In 1981 Centex Corporation set out to reinvent itself. “Back in the '70s, we had enormous debt,” says Timothy Eller, CEO and president of Centex Real Estate Corporation, “We realized you have to be countercyclical to take advantage of the housing market. If you're heavily leveraged at the bottom, it's tough to do that.

That realization started Centex on a conservative growth plan that carried it to the pinnacle of the home building industry in 1991.

“In 1981 we were a first time home builder in eight markets,” says Eller, who started with Centex 18 years ago as an assistant superintendent. “Now we're in 39 markets and build homes from $50,000 to $500,000.”

Centex achieved this growth by maintaining a strong balance sheet – debt is only 30 percent of total capital – to take advantage of market cycles. And it stayed conservative when the market was flying high.

“We thought about entering Phoenix in the early '80s, but we could never make the numbers work” says Eller. “It wasn't possible to earn a return. We finally moved in in 1990.”

In 1991, taking full advantage of one of the worst years in the history of housing, Centex entered three markets: Portland Ore.,

Indianapolis, and central California. They weren't rash entries. The company spent three years studying the demographics, competition, barriers and costs of entry in the Portland market and a year and a half researching the Indianapolis market. As those markets sagged, entry opportunities improves.

Centex has no preferred method of starting up in a new market. In central California, it acquired the Mangano Company, In Portland and Indianapolis, it opened new divisions.

“Our growth is only constrained by our people,” says Eller, “It will be difficult to expand like we did last year because we used up a pool of talent.” Because growth remains a prime directive at Centex, the company recruits heavily at universities to replenish the ranks. The building company currently employs 1,520 people: the core management group consists of approximately 50 people.

Centex also focuses on growth in its established markets. It has doubled it's share of the Orlando, Fla. Market in the past two years to more than 12 percent. Centex also has more than 10 percent of the San Antonio and Dallas/Fort Worth markets, and about 9 percent of the Charleston, S.C., and Austin markets.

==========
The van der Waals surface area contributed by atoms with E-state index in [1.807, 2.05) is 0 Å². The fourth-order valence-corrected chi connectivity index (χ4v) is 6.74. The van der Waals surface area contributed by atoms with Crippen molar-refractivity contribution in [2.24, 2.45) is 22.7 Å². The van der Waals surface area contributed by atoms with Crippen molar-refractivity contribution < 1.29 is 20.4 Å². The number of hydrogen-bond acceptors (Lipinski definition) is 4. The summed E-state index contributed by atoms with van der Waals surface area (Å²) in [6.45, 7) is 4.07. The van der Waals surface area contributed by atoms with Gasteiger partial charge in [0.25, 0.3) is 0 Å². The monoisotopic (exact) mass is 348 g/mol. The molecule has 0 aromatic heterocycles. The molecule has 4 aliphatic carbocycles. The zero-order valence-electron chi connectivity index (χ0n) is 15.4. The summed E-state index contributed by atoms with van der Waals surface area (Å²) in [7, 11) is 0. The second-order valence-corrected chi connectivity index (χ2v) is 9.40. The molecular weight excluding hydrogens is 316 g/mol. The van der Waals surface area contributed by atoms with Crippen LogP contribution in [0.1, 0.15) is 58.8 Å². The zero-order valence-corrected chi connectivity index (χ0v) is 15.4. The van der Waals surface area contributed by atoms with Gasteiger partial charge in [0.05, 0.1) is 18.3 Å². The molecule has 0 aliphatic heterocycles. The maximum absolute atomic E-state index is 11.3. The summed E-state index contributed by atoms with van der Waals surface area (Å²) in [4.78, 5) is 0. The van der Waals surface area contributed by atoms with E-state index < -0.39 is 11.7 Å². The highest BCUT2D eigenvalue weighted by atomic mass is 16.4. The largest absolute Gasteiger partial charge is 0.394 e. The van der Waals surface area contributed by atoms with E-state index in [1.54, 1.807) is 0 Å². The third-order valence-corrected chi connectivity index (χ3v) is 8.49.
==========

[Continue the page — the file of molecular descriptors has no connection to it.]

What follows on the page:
Eller isn't concerned about other companies that have grabbed a large share of the national market, only to stumble, such as U.S. Home, General Homes, and Nash Phillips/Copus.

“I don't know why we could ever be too big as long as we have capable people to assume roles,” says Eller. “We could reach 10,000 units at the next cyclical peak three to five years from now. Frankly, we're close to that now”

Timothy Robert Eller, son of Robert Max Eller and Dora J. Morgan and nephew of EFA President, A. Wm. Eller. See Eller Chronicles, Vol. III:I pp. 17.

STANLEY LEWIS ELLER, attorney, wins award.
(From: A. Wm. Eller)

Stan Eller

Stanley Eller, in his position as District Attorney of Mono County, CA the extensive county bordering Yosemite National Park on the east, has recently been awarded the distinguished Golden Trout Award for 1991.

The award was the culmination of his successful court action he initiated against the WRID, Walker River Irrigation District, and the Los Angeles Dept of Water and Power.

Stanley joins the ranks of such notables who have received the award in past years: Senator Pete Wilson, Senator Alan Cranston, former Governor Jerry Brown and Congressman Rick Lehman. Quoting the article, Richard May, president of Caltrout (California Trout, Inc) that gives out the award: 'Stan is the first district attorney ever to receive the Golden Trout award. We've never given it to a district attorney before. Frankly, none has ever deserved it before.'

Stan Eller9 is the son of proud parents Carl and Marie Eller8., (the only first cousin of A. Wm Eller); Carl Stanley7, Robert T. Eller6 (GME pg 185), William5, Simeon4, John3, Peter2, George Michaell.